A long-planned hydroelectric power plant considered for construction near Klamath Falls is coming closer to fruition with the completion of a draft environmental impact statement, and planned public hearing in September.
The Swan Lake North pumped-storage plant, in development since 2009, is designed to include two large reservoirs connected by a pumping station that would utilize gravity to turn turbines as water is exchanged between the two reservoirs. Originally in development by EDF Renewable Energy, the project changed hands to Rye Development and GridAmerica last year under the joint collaboration Swan Lake Holdings LLC.
The proposed power plant would be located approximately 11 miles northeast of Klamath Falls, encompassing 730 acres of federal lands administered by the Bureau of Land Management (BLM), Bureau of Reclamation (BOR), as well as state and private lands. It is estimated to be able to produce enough electricity to power 600,000 homes, or approximately 1,187 gigawatt-hours annually.
Essentially a gravity-fed closed-loop water system, the Swan Lake plant would include two large reservoirs connected by three 14-foot wide tunnels at an elevation difference of 1,500 feet and a pumping station to return water back to the upper reservoir. Each reservoir would incorporate spillways on each embankment’s crest for drainage. At the lower reservoir would be a powerhouse with three 131.1 megawatt reversible pump-turbine units, a substation, access road, transmission lines and support facilities. The power generated would connect to the Malin substation on Pacificorp’s electrical grid.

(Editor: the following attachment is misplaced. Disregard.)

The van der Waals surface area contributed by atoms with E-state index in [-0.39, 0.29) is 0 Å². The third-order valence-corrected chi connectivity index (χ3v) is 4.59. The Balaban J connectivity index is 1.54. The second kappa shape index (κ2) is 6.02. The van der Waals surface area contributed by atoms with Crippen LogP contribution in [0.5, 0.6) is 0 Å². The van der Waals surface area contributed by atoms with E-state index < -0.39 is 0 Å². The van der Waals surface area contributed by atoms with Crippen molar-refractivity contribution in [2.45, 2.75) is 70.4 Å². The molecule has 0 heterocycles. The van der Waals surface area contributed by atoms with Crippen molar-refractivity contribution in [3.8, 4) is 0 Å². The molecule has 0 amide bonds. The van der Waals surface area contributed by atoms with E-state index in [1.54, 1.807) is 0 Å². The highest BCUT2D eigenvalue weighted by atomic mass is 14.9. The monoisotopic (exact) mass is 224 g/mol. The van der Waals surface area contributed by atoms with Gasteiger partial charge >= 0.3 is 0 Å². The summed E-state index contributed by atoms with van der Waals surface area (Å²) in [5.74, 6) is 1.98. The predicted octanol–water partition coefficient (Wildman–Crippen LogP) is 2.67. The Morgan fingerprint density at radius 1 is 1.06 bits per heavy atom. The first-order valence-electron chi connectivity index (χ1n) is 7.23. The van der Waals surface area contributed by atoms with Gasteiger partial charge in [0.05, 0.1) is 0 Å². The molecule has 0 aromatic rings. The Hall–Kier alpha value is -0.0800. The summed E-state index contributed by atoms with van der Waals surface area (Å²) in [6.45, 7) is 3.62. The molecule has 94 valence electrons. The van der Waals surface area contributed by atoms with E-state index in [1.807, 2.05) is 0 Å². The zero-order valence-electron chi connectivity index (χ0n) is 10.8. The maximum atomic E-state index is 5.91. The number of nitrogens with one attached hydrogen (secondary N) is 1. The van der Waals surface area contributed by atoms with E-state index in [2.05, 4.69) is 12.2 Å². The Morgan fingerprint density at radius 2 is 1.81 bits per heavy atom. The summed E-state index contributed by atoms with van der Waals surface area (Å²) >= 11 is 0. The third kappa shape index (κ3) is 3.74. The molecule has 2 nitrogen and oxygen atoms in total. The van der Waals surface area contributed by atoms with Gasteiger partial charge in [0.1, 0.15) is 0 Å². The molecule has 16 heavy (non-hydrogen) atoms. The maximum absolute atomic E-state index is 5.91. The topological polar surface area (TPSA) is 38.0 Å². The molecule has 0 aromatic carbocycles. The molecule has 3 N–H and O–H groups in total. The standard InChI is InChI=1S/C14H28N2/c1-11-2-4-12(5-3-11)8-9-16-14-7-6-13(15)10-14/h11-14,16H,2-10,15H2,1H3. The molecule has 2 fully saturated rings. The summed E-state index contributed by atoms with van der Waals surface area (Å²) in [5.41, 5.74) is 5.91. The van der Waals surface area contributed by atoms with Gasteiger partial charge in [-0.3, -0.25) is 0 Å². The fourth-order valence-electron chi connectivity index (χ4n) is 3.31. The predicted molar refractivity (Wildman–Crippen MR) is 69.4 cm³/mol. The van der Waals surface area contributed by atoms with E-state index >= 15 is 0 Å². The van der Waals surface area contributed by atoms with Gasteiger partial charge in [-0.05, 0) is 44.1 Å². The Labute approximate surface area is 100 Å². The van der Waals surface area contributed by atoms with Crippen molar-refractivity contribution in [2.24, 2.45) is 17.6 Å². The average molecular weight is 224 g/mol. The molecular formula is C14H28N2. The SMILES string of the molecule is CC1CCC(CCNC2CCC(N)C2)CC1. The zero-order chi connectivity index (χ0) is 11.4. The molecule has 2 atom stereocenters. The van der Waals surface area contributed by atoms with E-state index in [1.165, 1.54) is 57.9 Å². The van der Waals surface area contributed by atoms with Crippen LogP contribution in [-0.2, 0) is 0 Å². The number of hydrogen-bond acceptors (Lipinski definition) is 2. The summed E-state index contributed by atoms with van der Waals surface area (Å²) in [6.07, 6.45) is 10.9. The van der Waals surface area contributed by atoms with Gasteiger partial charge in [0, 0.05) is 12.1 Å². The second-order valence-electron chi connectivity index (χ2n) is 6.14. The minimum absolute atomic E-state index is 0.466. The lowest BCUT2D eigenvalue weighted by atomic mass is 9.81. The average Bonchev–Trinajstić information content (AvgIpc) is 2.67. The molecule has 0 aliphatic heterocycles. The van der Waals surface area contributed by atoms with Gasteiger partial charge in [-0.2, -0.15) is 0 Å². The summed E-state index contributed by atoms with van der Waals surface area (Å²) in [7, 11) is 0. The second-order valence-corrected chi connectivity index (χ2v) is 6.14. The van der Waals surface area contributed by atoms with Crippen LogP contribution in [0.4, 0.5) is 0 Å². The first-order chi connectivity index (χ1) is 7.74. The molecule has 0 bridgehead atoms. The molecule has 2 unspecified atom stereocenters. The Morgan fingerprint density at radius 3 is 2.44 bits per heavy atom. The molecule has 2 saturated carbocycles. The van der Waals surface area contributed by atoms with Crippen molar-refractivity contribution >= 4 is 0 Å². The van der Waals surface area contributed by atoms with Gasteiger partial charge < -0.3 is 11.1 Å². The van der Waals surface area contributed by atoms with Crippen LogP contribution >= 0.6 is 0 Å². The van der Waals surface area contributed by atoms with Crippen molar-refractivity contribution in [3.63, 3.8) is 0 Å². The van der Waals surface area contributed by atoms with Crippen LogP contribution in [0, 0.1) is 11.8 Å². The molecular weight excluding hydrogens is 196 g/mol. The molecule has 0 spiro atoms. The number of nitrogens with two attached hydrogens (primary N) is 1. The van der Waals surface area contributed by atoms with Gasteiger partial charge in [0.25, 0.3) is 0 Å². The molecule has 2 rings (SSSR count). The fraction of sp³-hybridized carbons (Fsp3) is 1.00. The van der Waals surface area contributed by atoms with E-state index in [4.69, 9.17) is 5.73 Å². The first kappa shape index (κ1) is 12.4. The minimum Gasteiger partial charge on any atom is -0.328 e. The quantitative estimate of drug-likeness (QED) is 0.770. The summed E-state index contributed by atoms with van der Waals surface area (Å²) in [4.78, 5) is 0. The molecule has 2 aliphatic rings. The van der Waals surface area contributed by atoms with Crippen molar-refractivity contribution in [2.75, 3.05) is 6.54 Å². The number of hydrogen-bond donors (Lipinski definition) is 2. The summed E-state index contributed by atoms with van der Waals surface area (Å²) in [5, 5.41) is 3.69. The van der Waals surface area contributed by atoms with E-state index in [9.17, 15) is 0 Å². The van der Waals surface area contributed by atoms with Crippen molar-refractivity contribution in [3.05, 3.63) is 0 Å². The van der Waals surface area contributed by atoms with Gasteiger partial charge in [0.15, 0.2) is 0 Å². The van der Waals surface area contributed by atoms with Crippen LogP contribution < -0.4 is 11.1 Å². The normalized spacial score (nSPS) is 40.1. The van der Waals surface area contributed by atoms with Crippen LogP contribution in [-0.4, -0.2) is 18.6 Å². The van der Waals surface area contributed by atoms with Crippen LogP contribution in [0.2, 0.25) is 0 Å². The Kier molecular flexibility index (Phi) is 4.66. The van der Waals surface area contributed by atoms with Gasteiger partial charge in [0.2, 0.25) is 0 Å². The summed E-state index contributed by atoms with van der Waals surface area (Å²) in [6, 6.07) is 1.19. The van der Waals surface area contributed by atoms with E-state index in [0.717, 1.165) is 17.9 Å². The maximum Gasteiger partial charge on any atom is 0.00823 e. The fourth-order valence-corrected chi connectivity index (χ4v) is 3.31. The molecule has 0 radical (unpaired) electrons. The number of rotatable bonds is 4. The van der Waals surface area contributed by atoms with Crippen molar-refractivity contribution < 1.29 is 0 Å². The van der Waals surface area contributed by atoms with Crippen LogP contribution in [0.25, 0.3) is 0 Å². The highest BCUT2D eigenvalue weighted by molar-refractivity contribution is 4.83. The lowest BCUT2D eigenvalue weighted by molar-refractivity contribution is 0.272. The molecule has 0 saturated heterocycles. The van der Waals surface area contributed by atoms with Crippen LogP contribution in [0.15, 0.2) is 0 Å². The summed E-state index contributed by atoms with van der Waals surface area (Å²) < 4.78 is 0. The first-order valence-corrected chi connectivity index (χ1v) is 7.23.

Each reservoir would be filled with groundwater and doesn’t connect with any other surface water body. Any additional water that may be needed would be added via local groundwater agricultural pumping systems.
An environmental analysis and open comment period of the proposed project began last December, the results of which are now available via a draft Environmental Impact Statement (EIS) following review of the application license by the Federal Energy Regulatory Commission (FERC).
The draft EIS encompasses staff analysis of potential environmental impacts as a result of the project. The application license review process has concluded that “with appropriate environmental protective measures it would not constitute a major federal action that would significantly affect quality of the human environment.”
Public hearing set
With the draft EIS now completed, a public hearing is being planned for 7 to 9 p.m. Wednesday, Sept. 26 at the Mt. Mazama Room at Oregon Tech. The hearing is an opportunity for resource agency personnel and residents to review the draft EIS and project plans, and submit verbal or written comments for the public record.
Comments can also be submitted online using the eComment system at www.ferc.gov/docs-filing/ecomment.asp. The draft EIS is available to view online at www.ferc.gov using the eLibrary link and searching for docket number P-13318. For assistance contact FERC Online Support at firstname.lastname@example.org or call 866-208-3676. The comment period will remain open through October, with a final EIS expected by the end of the year.
The project is estimated to begin construction in 2019 and be operational by 2023. Licensing by FERC can take around three years to complete, and filling both reservoirs for sufficient water transfer to generate power is expected to take an additional two years.
Construction is estimated to create 3,363 equivalent-jobs through development and construction, and provide at least 30 jobs in its operation. Swan Lake is expected to be operational for 45 years.